In the end, Nani complied with Shawn's request by setting up a new bank account on Oct 16, 2012.
About a month later, Nani received a sum of US$98,500 (S$119,600).
On the same day, Nani withdrew $110,000 in cash, as instructed by Shawn by SMS. She handed the cash to a woman at a taxi stand at Wisma Atria.
Later, Nani transferred $9,000 to Shawn and left the remaining $600 untouched.
MONEY STOLEN OVERSEAS
Investigations revealed that the money Nani had received was stolen from an oil and gas company based in the US.
The company had its e-mail system hacked and an unknown person fraudulently made three wire transfers totalling US$598,000 ($746,000) into bank accounts in Singapore.
The police said that in 2012 and 2013, 24 money mules were convicted for their roles of receiving or transferring criminal proceeds, the majority of them being Singaporeans.
These money mules have been sentenced to jail terms of between two months and 24 months.
Nani has lost more than her freedom.
Her lawyer told the court that although she did not profit from this incident, she has lost her job and her apartment lease was terminated.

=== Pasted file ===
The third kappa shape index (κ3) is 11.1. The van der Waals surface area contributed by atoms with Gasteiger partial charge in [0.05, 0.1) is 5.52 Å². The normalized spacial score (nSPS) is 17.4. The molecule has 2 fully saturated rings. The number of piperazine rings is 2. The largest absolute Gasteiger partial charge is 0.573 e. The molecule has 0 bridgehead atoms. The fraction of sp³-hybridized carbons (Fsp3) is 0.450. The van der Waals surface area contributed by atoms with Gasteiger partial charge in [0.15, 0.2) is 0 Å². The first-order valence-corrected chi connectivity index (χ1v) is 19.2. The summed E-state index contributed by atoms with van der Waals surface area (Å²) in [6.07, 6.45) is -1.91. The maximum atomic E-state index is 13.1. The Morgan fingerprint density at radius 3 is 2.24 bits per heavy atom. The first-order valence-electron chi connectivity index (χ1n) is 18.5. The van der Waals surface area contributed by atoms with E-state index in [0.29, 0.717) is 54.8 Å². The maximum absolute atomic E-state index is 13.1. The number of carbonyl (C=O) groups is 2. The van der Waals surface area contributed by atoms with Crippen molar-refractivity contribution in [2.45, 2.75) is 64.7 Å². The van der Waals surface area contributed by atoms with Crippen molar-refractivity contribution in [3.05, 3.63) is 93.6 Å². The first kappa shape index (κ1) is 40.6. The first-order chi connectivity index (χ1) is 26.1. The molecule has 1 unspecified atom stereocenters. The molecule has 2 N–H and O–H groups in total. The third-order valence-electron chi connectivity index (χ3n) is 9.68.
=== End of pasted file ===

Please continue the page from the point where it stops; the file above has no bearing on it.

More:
While in custody, her father died.
She now hopes her permanent residence status here is not revoked.
Most of the monies were transferred out of Singapore on the same day.
- A police spokesman
By the numbers
The amount of dirty money transferred to bank accounts here last year in 212 reported cases, an increase from $24.6m and 93 reported cases in 2012.
Cyber victims seldom meet fraudsters
The person you've just met on the social networking site seems sincere.
Her request - to get to know you as a friend - may seem innocent, too.
But the police warn that this could be one of the many ploys overseas syndicates use to select fresh targets to use as money mules.
In an e-mail reply on Monday, the police told The New Paper: "The fraudsters tailor their communication and profiles to appeal to the targets. They may claim to have business dealings in Singapore, have lived or worked in Singapore, or wish to migrate and set up a family in Singapore."
In the world of cybercrime, where money mules are often used to receive and remit stolen money, the cost to society can be immense.